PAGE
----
Gov. Hickenlooper Vetoes Bill on Mental Health Holds

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Gov. John Hickenlooper Thursday vetoed a bill that would have expanded the number of places a person can be placed during a mental health hold, and the length of time that place can be in a jail or emergency room while awaiting a bed in a facility.

The legislation, Senate Bill 169, had passed the legislature with broad, and bipartisan, support. In his veto letter, Hickenlooper called the bill “well-intentioned.”

“We agree that appropriate mental health facilities are not always readily available to treat persons having a mental health crisis. While well-intentioned, we are concerned that (the bill) does not provide adequate due process for individuals,” stated the veto letter signed by Hickenlooper.

One of the bill sponsors, Rep. Tracy Kraft-Tharp D-Arvada, said lawmakers were aware of the concerns.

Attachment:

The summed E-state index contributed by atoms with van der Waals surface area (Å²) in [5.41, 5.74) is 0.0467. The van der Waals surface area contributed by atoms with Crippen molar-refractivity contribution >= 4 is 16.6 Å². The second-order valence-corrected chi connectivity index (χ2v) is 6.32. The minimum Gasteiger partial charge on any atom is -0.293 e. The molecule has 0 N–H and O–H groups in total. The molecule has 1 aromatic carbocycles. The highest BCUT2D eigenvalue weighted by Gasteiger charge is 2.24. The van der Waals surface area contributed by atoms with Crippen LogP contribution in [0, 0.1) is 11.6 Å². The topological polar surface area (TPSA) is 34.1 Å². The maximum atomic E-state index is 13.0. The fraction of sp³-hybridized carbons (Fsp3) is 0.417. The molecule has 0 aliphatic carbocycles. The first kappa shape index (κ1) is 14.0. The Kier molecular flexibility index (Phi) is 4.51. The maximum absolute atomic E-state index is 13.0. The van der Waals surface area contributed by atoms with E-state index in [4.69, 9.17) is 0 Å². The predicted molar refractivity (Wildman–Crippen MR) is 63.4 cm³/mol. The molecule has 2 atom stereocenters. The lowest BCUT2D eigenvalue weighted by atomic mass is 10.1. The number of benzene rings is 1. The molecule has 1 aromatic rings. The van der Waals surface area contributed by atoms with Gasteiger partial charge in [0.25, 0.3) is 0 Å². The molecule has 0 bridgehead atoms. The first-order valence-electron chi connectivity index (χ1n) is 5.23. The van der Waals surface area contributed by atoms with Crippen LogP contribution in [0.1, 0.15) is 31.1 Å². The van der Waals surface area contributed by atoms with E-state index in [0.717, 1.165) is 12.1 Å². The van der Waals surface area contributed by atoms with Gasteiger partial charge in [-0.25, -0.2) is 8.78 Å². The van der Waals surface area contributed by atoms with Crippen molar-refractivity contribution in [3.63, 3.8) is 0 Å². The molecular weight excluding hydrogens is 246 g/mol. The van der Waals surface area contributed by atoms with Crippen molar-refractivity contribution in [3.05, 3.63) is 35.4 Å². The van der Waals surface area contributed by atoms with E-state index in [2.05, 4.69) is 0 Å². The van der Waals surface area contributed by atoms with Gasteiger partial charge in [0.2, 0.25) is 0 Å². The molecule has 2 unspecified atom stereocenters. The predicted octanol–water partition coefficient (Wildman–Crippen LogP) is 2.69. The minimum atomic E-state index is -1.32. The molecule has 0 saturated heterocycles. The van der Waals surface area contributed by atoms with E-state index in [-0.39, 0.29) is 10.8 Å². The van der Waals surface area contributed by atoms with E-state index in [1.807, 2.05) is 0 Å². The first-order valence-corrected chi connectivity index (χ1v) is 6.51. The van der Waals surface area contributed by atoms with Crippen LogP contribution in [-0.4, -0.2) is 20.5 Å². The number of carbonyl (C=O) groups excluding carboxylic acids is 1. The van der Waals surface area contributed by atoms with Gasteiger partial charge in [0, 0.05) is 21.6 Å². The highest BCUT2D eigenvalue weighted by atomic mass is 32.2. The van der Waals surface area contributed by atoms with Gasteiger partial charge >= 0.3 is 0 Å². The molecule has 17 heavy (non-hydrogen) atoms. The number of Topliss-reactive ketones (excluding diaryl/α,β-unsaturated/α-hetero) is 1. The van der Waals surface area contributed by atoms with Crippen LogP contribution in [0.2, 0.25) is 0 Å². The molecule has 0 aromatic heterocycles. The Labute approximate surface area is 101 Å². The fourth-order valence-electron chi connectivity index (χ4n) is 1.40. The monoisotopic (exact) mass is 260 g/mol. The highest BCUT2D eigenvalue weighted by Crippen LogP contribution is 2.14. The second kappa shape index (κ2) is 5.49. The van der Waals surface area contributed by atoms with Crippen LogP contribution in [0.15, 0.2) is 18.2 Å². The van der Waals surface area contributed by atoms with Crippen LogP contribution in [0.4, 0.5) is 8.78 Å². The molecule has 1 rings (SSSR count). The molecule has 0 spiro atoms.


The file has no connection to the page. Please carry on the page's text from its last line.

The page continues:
“I was hoping it wouldn’t be a veto,” Kraft-Tharp said. “But I’m not necessarily surprised.”

Kraft-Tharp said the bill incorporated due process because it would have required court approval to extend the time a person is held in a jail during emergencies such as when a transport to a facility with a bed is not possible quickly.

“No limit is placed for how long an emergency room may detain someone involuntarily while awaiting a free bed in a suitable treatment facility, and more importantly, no mechanism is made to afford due process to a person held involuntarily in “emergency” custody,” Hickenlooper’s letter states. “We have due process concerns for these individuals.”



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